These employer boards enable CAVC to create learning opportunities based on real problems facing employers. These give learners opportunities to work on real business problems and offer employers innovative solutions. So far CAVC has worked with employers to develop more than 30 employer briefs which have engaged over 500 students e.g. Kier Construction asked students to decorate the boards surrounding a large construction site at a local museum. These boards are being used six months after the project finished.

CAVC has also created a team of sector advisors working on employability and progression. The advisors work with all learners to ensure their opportunities for work experience are of high quality and valuable for learners. The advisors develop strategic partnerships with major employers who can help learners to develop their employability skills, their ability to be ‘work ready’ and develop learners’ talents. The advisors also advise learners in relation to progression; offer careers guidance, and support learners who are at risk.

How is this practice linked to the EQAVET+ indicative descriptors?

VET schools in Wales are being encouraged to consult more closely with social partners, and other stakeholders. This is helping to identify the training needs of the labour market and society and to identify specific local/individual needs. This more focused and individualised approach is improving the employability of learners and is helping employers to work more closely with local VET schools.

What problems were encountered and overcome in using the EQAVET+ descriptors?

The biggest challenge was developing a cross-college way of working. This is different from the traditional model where provision is based in departments and depends on the delivery of traditional programmes. The teaching staff need to develop new subjects, and deliver training to new customers at times and locations which meet their customers’ needs and not just within a rigid college timetable. This new model has led to underperforming courses being closed but the benefits of strengthened partnerships with local employers have outweighed any initial negative effects.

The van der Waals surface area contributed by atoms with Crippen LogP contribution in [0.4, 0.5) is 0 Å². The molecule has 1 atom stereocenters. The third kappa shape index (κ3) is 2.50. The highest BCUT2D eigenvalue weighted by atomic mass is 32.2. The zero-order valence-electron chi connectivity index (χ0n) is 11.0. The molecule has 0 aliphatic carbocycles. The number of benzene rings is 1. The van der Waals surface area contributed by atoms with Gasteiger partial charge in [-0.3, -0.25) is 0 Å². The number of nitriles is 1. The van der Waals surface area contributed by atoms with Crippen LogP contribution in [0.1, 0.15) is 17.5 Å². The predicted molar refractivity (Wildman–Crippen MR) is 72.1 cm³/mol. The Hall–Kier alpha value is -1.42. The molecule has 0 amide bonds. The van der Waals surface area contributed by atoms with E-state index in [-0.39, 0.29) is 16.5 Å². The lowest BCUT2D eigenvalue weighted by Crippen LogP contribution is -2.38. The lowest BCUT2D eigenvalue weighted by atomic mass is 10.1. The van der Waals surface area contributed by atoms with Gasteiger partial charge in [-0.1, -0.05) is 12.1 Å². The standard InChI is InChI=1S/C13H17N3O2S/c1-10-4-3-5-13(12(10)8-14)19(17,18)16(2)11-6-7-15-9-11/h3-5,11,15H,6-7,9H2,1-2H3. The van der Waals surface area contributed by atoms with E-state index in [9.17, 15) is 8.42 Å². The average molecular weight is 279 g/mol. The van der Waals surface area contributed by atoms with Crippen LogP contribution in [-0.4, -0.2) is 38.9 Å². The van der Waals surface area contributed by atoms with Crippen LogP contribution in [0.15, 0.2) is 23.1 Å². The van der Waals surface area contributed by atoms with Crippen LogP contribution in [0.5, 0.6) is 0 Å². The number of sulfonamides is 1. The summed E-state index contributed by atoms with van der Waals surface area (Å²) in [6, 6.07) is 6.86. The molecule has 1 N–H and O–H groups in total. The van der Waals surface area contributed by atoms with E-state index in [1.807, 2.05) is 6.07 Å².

The move towards a market and customer focus requires new human resources policies, an IT infrastructure and an estates team prepared to support the new activities. It also requires the employment of people with different skills. This led the College to recruit business consultants with private sector expertise and experience. These consultants form the College’s commercial team which has grown from 12 to 40 people. The team’s partnership approach with employers has been assessed as ‘excellent’ by the external inspectors. This commercial team also assists other colleagues to develop their business understanding, skills at writing proposals and tenders, understanding of how to calculate the costs of a programme, and their awareness of sales skills and expertise.

What lessons have been learnt by using these EQAVET+ indicative descriptors?

It may seem obvious that VET schools need to recognise they have ‘customers’ – but it has required a radical shift to embrace this new way of thinking.

The new customer-led approach is part of a three year development plan. The development of new business opportunities, identifying new funding sources, generating new income by developing courses and services, and exploring ways for colleges to work together have demonstrated the College’s ability to meet the needs of employers and individuals in the region. The College’s commercial income has increased from £2.2m in 2012/13 to £5.4m in 2015/16.

This commercial income is invested in the College’s training facilities with significant benefits to learners. The learners’ success rate has improved and it is now one of the best in the sector (87% of learners achieve their main qualification – 2% above the national figure – and 82% of learners continue to further study or employment within two months of leaving). The number of learners enrolling for a programme has increased and the links with employers provide excellent opportunities for learners.

The commercial team speaks to and listens to around 200 employers every week. These employers appreciate that CAVC is focusing on the needs and interests of the community and is keen to create associations and partnerships. In recent years innovative, tailored and flexible collaborations have been secured with a range of international, national and local organisations. These include Deloitte, Admiral Insurance, GE Healthcare, GMAC Financial Services, two local 5-star hotels, a local brewery and other national and multi-national organisations.

[1] Only programmes which are listed in the Programmes Directory are eligible for funding.